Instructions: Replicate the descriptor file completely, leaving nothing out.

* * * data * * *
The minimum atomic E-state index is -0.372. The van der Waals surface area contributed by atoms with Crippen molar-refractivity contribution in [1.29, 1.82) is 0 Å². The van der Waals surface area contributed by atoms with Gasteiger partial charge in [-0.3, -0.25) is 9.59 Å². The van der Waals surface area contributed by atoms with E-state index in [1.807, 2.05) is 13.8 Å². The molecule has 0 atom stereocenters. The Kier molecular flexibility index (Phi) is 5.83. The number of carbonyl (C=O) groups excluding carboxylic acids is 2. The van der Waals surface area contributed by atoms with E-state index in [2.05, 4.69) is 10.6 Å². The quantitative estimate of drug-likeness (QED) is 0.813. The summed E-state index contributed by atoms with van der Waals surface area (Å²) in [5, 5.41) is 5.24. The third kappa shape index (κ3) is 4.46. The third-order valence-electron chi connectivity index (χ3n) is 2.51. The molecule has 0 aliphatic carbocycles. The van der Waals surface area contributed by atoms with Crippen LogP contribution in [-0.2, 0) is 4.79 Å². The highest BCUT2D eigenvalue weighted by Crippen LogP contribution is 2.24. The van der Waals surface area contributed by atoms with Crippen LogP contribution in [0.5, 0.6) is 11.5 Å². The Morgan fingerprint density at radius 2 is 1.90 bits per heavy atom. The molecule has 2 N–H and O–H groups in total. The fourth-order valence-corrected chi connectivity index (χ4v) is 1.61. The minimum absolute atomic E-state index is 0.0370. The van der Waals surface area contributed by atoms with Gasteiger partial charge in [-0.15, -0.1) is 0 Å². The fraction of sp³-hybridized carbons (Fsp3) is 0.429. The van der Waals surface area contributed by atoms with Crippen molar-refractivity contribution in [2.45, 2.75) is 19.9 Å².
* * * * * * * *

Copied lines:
The minimum atomic E-state index is -0.372. The van der Waals surface area contributed by atoms with Crippen molar-refractivity contribution in [1.29, 1.82) is 0 Å². The van der Waals surface area contributed by atoms with Gasteiger partial charge in [-0.3, -0.25) is 9.59 Å². The van der Waals surface area contributed by atoms with E-state index in [1.807, 2.05) is 13.8 Å². The molecule has 0 atom stereocenters. The Kier molecular flexibility index (Phi) is 5.83. The number of carbonyl (C=O) groups excluding carboxylic acids is 2. The van der Waals surface area contributed by atoms with E-state index in [2.05, 4.69) is 10.6 Å². The quantitative estimate of drug-likeness (QED) is 0.813. The summed E-state index contributed by atoms with van der Waals surface area (Å²) in [5, 5.41) is 5.24. The third kappa shape index (κ3) is 4.46. The third-order valence-electron chi connectivity index (χ3n) is 2.51. The molecule has 0 aliphatic carbocycles. The van der Waals surface area contributed by atoms with Crippen LogP contribution in [-0.2, 0) is 4.79 Å². The highest BCUT2D eigenvalue weighted by Crippen LogP contribution is 2.24. The van der Waals surface area contributed by atoms with Crippen LogP contribution in [0.5, 0.6) is 11.5 Å². The Morgan fingerprint density at radius 2 is 1.90 bits per heavy atom. The molecule has 2 N–H and O–H groups in total. The fourth-order valence-corrected chi connectivity index (χ4v) is 1.61. The minimum absolute atomic E-state index is 0.0370. The van der Waals surface area contributed by atoms with Gasteiger partial charge in [-0.15, -0.1) is 0 Å². The fraction of sp³-hybridized carbons (Fsp3) is 0.429. The van der Waals surface area contributed by atoms with Crippen molar-refractivity contribution in [2.45, 2.75) is 19.9 Å².